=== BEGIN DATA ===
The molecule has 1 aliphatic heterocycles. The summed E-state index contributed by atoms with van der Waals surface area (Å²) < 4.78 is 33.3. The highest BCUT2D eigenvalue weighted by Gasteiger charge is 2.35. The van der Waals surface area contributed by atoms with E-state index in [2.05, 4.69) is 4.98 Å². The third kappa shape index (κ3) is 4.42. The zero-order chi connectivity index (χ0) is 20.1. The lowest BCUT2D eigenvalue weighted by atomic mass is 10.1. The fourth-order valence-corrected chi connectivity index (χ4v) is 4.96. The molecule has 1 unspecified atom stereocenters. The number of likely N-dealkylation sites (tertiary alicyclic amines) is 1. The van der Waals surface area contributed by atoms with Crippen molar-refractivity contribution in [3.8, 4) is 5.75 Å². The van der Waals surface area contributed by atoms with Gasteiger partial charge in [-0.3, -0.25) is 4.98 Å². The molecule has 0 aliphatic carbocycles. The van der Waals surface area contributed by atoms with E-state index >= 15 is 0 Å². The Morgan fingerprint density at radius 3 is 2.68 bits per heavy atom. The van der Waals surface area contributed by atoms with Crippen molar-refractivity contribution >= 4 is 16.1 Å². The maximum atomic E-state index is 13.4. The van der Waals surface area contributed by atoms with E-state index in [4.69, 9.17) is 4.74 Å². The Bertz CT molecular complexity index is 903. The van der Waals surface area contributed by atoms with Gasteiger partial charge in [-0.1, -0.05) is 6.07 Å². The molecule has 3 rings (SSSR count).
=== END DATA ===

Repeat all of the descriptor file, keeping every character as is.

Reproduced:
The molecule has 1 aliphatic heterocycles. The summed E-state index contributed by atoms with van der Waals surface area (Å²) < 4.78 is 33.3. The highest BCUT2D eigenvalue weighted by Gasteiger charge is 2.35. The van der Waals surface area contributed by atoms with E-state index in [2.05, 4.69) is 4.98 Å². The third kappa shape index (κ3) is 4.42. The zero-order chi connectivity index (χ0) is 20.1. The lowest BCUT2D eigenvalue weighted by atomic mass is 10.1. The fourth-order valence-corrected chi connectivity index (χ4v) is 4.96. The molecule has 1 unspecified atom stereocenters. The number of likely N-dealkylation sites (tertiary alicyclic amines) is 1. The van der Waals surface area contributed by atoms with Crippen molar-refractivity contribution in [3.8, 4) is 5.75 Å². The van der Waals surface area contributed by atoms with Gasteiger partial charge in [-0.3, -0.25) is 4.98 Å². The molecule has 0 aliphatic carbocycles. The van der Waals surface area contributed by atoms with E-state index >= 15 is 0 Å². The Morgan fingerprint density at radius 3 is 2.68 bits per heavy atom. The van der Waals surface area contributed by atoms with Crippen molar-refractivity contribution >= 4 is 16.1 Å². The maximum atomic E-state index is 13.4. The van der Waals surface area contributed by atoms with E-state index in [4.69, 9.17) is 4.74 Å². The Bertz CT molecular complexity index is 903. The van der Waals surface area contributed by atoms with Gasteiger partial charge in [-0.1, -0.05) is 6.07 Å². The molecule has 3 rings (SSSR count).